BLM Wild Horse Population Survey in Nevada and Oregon
BLM and the U.S. Fish and Wildlife Service (USFWS) have joined forces to conduct a joint aerial population inventory of wild horses on nearly four million acres of land located in northwest Nevada and southeast Oregon. The survey will be conducted beginning June 20 and will last up to eight days, using a fixed-wing aircraft. The goal of the cooperative interagency project is to improve wild horse population counts, utilizing improved population survey methodology, in an area known for significant movement of horse herds. “Past population surveys and management projects by BLM and the USFWS within the survey area have shown that the animals may move throughout the Hart Mountain and Sheldon National Wildlife Refuges managed by the USFWS and several herd management areas managed by BLM," said BLM Nevada State Director Ron Wenker. “This joint effort will produce a base line count and distribution for the entire area as a whole. We are planning to return in the fall for a second survey, where we will see how and where the herds moved, and how that affects population counts within the individual areas." The flight will encompass herd management areas (HMAs) administered by the BLM Winnemucca District in Nevada; the BLM Lakeview and Burns District Offices in Oregon; the BLM Cedarville District Office in California that manages some of the HMAs within Nevada, and the two wildlife refuges managed by USFWS. The U.S. Geological Survey (USGS), that conducted research into improving BLM's population counts, will assist with the population survey by modeling and analyzing the data collected on the flight and providing a population estimate with a 95 percent confidence interval. This improved survey methodology, called Simultaneous Double-Count with Sightability Bias Correction, uses two observers to independently observe and record data on groups of individual horses. The methodology incorporates peer-reviewed techniques that have been used for decades to estimate wildlife populations around the world. BLM specialists in Wyoming and Nevada have assisted USGS researchers since 2004 in developing and improving the inventory protocols. Accurate wildlife population surveys are challenging, as they are very strongly dependent on skill of the individual observer, species surveyed and group size. They are also affected by ruggedness of the terrain and vegetation cover. Additional information about BLM's wild horse and burro program is available online at: blm.gov/or/resources/whb/index.php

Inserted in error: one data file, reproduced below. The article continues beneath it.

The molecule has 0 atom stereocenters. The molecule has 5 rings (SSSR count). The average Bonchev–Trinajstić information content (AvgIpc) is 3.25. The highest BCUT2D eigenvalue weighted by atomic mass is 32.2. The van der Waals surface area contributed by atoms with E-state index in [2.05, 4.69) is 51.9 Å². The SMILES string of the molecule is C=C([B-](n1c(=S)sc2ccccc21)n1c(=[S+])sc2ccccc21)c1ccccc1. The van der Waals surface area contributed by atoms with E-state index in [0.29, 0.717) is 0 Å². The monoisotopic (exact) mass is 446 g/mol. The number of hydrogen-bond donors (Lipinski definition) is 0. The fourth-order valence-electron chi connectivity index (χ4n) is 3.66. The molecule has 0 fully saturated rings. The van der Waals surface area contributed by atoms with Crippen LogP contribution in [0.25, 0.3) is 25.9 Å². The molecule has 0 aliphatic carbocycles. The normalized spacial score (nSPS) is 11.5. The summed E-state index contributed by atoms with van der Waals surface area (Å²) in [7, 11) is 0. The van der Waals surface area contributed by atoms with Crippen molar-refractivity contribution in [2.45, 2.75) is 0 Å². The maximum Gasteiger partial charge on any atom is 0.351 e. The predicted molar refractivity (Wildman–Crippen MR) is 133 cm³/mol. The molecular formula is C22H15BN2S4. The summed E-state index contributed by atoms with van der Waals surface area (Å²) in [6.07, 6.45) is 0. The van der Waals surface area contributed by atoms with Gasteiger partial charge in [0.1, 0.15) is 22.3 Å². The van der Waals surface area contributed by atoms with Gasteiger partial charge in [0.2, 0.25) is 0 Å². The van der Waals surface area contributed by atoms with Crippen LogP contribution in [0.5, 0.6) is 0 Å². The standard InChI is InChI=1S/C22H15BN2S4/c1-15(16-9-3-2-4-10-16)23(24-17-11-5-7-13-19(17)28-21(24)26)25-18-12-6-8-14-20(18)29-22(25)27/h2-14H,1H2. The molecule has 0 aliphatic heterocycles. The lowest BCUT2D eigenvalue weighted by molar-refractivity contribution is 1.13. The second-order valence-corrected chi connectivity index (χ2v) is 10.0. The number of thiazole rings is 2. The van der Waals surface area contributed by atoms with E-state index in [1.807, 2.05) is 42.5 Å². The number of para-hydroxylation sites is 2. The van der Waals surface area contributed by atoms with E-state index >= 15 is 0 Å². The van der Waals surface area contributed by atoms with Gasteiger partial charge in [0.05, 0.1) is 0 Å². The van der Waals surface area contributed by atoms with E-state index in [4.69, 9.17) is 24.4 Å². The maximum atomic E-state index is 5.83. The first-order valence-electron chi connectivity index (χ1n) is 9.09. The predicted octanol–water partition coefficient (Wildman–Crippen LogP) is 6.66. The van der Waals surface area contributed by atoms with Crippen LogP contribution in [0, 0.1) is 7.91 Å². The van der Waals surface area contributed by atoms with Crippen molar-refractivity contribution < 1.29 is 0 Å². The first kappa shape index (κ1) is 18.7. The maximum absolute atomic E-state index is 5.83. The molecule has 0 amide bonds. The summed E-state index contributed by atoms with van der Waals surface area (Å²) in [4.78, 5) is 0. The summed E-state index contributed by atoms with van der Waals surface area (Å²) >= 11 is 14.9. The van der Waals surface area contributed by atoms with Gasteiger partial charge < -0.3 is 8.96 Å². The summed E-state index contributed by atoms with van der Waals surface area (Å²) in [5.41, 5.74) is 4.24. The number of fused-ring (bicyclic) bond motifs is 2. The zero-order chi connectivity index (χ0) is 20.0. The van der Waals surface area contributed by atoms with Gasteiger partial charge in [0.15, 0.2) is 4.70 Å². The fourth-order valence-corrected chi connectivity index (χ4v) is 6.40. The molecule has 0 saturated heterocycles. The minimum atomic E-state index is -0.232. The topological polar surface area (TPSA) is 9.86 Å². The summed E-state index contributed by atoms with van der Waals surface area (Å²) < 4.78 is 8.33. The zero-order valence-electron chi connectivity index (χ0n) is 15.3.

The BLM manages more than 245 million acres of public land located primarily in 12 western states, including Alaska, on behalf of the American people. The BLM also administers 700 million acres of sub-surface mineral estate throughout the nation. Our mission is to sustain the health, diversity, and productivity of America’s public lands for the use and enjoyment of present and future generations.